A transcription of the ambiguous letter sent by King Charles to Prince Rupert in June 1644 which precipitated the battle of Marston Moor.
First I must congratulate with you for your good successes, assuring you that the things themselves are no more welcome to me than that you are the means. I know the importance of the supplying you with powder, for which I have taken all possible ways, having sent both to Ireland and Bristol . As from Oxford, this bearer is well satisfied that it is impossible to have [any] at present; but if he tell you that I can spare them from hence, I leave you to judge, having but thirty-six left. But what I can get from Bristol (of which there is not much certainty, it being threatened to be besieged) you shall have.
But now I must give you the true state of my affairs, which if their condition be such as enforces me to give you more peremptory commands than I would willingly do, you must not take it ill. If York be lost I shall esteem my crown little less; unless supported by your sudden march to me; and a miraculous conquest in the South, before the effects of their Northern power can be found here. But if York be relieved, and you beat the rebels' army of both kingdoms which are before it; then (but otherwise not)1 I may make a shift (upon the defensive) to spin out time until you come to assist me. Wherefore I command and conjure you, by the duty and affection which I know you bear me, that all new enterprises laid aside, you immediately march, according to your first intention, with all your force to the relief of York. But if that be either lost, or have freed themselves from the besiegers, or that, from want of powder, you cannot undertake that work, that you immediately march with your whole strength, directly to Worcester, to assist me and my army; without which, or you having relieved York by beating the Scots, all the successes you can afterwards have must infallibly be useless unto me. You may believe that nothing but an extreme necessity could make me write thus unto you; wherefore, in this case, I can no ways doubt of your punctual compliance with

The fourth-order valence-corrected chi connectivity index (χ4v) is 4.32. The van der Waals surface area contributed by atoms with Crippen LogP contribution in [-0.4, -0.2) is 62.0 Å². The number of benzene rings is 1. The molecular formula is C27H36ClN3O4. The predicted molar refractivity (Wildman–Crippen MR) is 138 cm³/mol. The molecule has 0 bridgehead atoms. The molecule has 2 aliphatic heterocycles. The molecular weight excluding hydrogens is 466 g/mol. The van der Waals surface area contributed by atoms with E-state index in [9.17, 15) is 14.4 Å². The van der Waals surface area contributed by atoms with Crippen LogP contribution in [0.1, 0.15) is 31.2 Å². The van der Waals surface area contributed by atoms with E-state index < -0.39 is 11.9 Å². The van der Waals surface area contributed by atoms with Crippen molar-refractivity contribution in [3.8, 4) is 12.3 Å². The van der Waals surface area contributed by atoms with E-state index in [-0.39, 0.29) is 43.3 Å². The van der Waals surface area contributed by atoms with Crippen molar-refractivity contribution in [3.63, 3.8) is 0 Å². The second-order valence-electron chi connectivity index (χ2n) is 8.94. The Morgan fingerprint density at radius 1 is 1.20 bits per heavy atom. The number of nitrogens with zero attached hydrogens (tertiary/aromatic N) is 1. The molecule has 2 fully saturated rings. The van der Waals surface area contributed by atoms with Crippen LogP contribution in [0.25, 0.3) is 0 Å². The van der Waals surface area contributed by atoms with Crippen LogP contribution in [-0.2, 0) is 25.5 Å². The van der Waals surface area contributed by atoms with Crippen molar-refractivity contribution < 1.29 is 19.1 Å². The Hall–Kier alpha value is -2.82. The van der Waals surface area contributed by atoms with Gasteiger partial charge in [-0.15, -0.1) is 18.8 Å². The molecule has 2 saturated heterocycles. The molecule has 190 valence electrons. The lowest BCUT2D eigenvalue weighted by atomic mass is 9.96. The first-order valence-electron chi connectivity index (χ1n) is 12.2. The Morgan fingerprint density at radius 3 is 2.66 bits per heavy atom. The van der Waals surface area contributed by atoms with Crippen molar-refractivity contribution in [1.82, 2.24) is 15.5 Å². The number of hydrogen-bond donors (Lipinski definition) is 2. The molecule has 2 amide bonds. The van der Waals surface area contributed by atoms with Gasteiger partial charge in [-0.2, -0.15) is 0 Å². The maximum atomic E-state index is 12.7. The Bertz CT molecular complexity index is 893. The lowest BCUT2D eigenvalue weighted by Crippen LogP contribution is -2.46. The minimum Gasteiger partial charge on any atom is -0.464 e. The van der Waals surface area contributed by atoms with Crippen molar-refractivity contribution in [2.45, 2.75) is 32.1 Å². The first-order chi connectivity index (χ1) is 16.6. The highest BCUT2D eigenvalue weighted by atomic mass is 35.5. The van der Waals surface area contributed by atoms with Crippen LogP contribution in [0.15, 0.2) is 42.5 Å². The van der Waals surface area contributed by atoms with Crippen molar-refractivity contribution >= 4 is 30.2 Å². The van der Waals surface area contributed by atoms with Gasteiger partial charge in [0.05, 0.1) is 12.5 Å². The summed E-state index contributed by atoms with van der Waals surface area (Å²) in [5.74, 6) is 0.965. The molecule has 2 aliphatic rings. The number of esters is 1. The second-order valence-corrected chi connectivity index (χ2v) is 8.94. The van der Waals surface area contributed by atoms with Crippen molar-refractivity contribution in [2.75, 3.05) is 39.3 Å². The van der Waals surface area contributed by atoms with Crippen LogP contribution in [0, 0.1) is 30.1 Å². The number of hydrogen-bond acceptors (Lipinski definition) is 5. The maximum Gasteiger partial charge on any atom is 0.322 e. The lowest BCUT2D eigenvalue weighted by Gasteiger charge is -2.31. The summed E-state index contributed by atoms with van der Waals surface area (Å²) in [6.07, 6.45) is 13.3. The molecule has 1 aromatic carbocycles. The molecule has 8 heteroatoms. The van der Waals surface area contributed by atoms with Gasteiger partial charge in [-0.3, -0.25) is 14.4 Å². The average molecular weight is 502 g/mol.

Your loving and most faithful friend,
P.S. I commanded this Bearer to speak to you concerning Vavasour.
Ticknell [Tickenhall], June 14th 1644
Note in transcription: "Lord Culpeper, not present at the writing of the letter or the consultation, as I suppose, but coming in after, asked the King "If the letter was sent?", who said, "Yes". "Why then," says he, "Before God you are undone, for upon this peremptory order he will fight, whatever comes on't.""
Transcription in Eliot Warburton, Memoirs of Prince Rupert and the Cavaliers, vol.ii (London 1849)